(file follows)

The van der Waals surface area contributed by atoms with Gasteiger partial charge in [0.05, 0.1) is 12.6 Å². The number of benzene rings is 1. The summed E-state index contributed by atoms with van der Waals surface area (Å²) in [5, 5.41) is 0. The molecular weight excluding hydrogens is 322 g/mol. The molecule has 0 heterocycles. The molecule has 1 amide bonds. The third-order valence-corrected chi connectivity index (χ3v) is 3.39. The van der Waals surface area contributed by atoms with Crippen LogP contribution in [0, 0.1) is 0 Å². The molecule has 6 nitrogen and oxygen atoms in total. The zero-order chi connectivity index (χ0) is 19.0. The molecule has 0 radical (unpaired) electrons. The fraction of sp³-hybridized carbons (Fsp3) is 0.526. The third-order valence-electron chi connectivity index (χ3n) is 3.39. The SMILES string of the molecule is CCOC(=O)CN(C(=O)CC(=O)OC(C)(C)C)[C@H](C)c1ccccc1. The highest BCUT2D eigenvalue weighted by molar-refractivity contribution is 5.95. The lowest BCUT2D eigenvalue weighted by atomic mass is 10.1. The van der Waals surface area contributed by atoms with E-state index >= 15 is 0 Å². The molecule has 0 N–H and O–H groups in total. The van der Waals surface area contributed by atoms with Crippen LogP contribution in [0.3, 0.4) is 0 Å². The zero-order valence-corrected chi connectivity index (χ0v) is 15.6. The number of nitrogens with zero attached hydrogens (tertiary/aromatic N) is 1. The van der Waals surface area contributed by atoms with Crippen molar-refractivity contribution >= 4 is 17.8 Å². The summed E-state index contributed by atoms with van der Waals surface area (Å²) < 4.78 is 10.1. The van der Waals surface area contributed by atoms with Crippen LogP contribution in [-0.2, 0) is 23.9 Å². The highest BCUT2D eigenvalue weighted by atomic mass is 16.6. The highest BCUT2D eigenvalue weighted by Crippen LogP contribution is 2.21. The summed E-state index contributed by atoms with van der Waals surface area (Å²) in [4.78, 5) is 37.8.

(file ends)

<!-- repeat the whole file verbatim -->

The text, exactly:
The van der Waals surface area contributed by atoms with Gasteiger partial charge in [0.05, 0.1) is 12.6 Å². The number of benzene rings is 1. The summed E-state index contributed by atoms with van der Waals surface area (Å²) in [5, 5.41) is 0. The molecular weight excluding hydrogens is 322 g/mol. The molecule has 0 heterocycles. The molecule has 1 amide bonds. The third-order valence-corrected chi connectivity index (χ3v) is 3.39. The van der Waals surface area contributed by atoms with Crippen LogP contribution in [0, 0.1) is 0 Å². The molecule has 6 nitrogen and oxygen atoms in total. The zero-order chi connectivity index (χ0) is 19.0. The molecule has 0 radical (unpaired) electrons. The fraction of sp³-hybridized carbons (Fsp3) is 0.526. The third-order valence-electron chi connectivity index (χ3n) is 3.39. The SMILES string of the molecule is CCOC(=O)CN(C(=O)CC(=O)OC(C)(C)C)[C@H](C)c1ccccc1. The highest BCUT2D eigenvalue weighted by molar-refractivity contribution is 5.95. The lowest BCUT2D eigenvalue weighted by atomic mass is 10.1. The van der Waals surface area contributed by atoms with E-state index >= 15 is 0 Å². The molecule has 0 N–H and O–H groups in total. The van der Waals surface area contributed by atoms with Crippen LogP contribution in [0.3, 0.4) is 0 Å². The zero-order valence-corrected chi connectivity index (χ0v) is 15.6. The number of nitrogens with zero attached hydrogens (tertiary/aromatic N) is 1. The van der Waals surface area contributed by atoms with Crippen molar-refractivity contribution >= 4 is 17.8 Å². The summed E-state index contributed by atoms with van der Waals surface area (Å²) < 4.78 is 10.1. The van der Waals surface area contributed by atoms with Crippen LogP contribution in [-0.2, 0) is 23.9 Å². The highest BCUT2D eigenvalue weighted by atomic mass is 16.6. The highest BCUT2D eigenvalue weighted by Crippen LogP contribution is 2.21. The summed E-state index contributed by atoms with van der Waals surface area (Å²) in [4.78, 5) is 37.8.